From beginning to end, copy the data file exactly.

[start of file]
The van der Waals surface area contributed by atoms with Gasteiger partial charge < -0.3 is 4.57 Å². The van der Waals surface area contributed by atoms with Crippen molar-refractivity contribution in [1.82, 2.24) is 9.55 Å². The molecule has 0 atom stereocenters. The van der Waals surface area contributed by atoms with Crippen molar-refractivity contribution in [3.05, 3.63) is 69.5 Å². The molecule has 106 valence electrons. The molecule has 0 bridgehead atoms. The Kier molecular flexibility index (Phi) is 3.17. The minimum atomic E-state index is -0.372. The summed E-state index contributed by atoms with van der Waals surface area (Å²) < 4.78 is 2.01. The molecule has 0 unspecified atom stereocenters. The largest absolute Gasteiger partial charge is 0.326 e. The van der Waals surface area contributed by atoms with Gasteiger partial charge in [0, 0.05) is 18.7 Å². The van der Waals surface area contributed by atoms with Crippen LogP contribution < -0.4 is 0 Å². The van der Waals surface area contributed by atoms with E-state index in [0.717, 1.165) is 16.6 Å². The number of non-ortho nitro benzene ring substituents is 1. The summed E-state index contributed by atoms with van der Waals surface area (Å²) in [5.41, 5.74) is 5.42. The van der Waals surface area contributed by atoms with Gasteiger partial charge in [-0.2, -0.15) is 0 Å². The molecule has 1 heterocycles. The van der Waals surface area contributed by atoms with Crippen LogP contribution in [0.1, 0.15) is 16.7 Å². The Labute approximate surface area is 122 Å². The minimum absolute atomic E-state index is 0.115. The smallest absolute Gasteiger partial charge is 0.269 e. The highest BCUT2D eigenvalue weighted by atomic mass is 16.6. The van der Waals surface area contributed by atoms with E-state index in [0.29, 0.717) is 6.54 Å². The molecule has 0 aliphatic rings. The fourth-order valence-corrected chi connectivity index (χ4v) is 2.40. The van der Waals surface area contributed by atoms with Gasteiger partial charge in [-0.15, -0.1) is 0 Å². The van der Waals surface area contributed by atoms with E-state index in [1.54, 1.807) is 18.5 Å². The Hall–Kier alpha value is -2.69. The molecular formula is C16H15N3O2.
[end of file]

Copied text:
The van der Waals surface area contributed by atoms with Gasteiger partial charge < -0.3 is 4.57 Å². The van der Waals surface area contributed by atoms with Crippen molar-refractivity contribution in [1.82, 2.24) is 9.55 Å². The molecule has 0 atom stereocenters. The van der Waals surface area contributed by atoms with Crippen molar-refractivity contribution in [3.05, 3.63) is 69.5 Å². The molecule has 106 valence electrons. The molecule has 0 bridgehead atoms. The Kier molecular flexibility index (Phi) is 3.17. The minimum atomic E-state index is -0.372. The summed E-state index contributed by atoms with van der Waals surface area (Å²) < 4.78 is 2.01. The molecule has 0 unspecified atom stereocenters. The largest absolute Gasteiger partial charge is 0.326 e. The van der Waals surface area contributed by atoms with Gasteiger partial charge in [0, 0.05) is 18.7 Å². The van der Waals surface area contributed by atoms with Crippen LogP contribution < -0.4 is 0 Å². The van der Waals surface area contributed by atoms with E-state index in [0.717, 1.165) is 16.6 Å². The number of non-ortho nitro benzene ring substituents is 1. The summed E-state index contributed by atoms with van der Waals surface area (Å²) in [5.41, 5.74) is 5.42. The van der Waals surface area contributed by atoms with Gasteiger partial charge in [-0.2, -0.15) is 0 Å². The molecule has 1 heterocycles. The van der Waals surface area contributed by atoms with Crippen LogP contribution in [0.1, 0.15) is 16.7 Å². The Labute approximate surface area is 122 Å². The minimum absolute atomic E-state index is 0.115. The smallest absolute Gasteiger partial charge is 0.269 e. The highest BCUT2D eigenvalue weighted by atomic mass is 16.6. The van der Waals surface area contributed by atoms with E-state index in [0.29, 0.717) is 6.54 Å². The molecule has 0 aliphatic rings. The fourth-order valence-corrected chi connectivity index (χ4v) is 2.40. The van der Waals surface area contributed by atoms with Gasteiger partial charge in [-0.15, -0.1) is 0 Å². The van der Waals surface area contributed by atoms with E-state index in [1.54, 1.807) is 18.5 Å². The Hall–Kier alpha value is -2.69. The molecular formula is C16H15N3O2.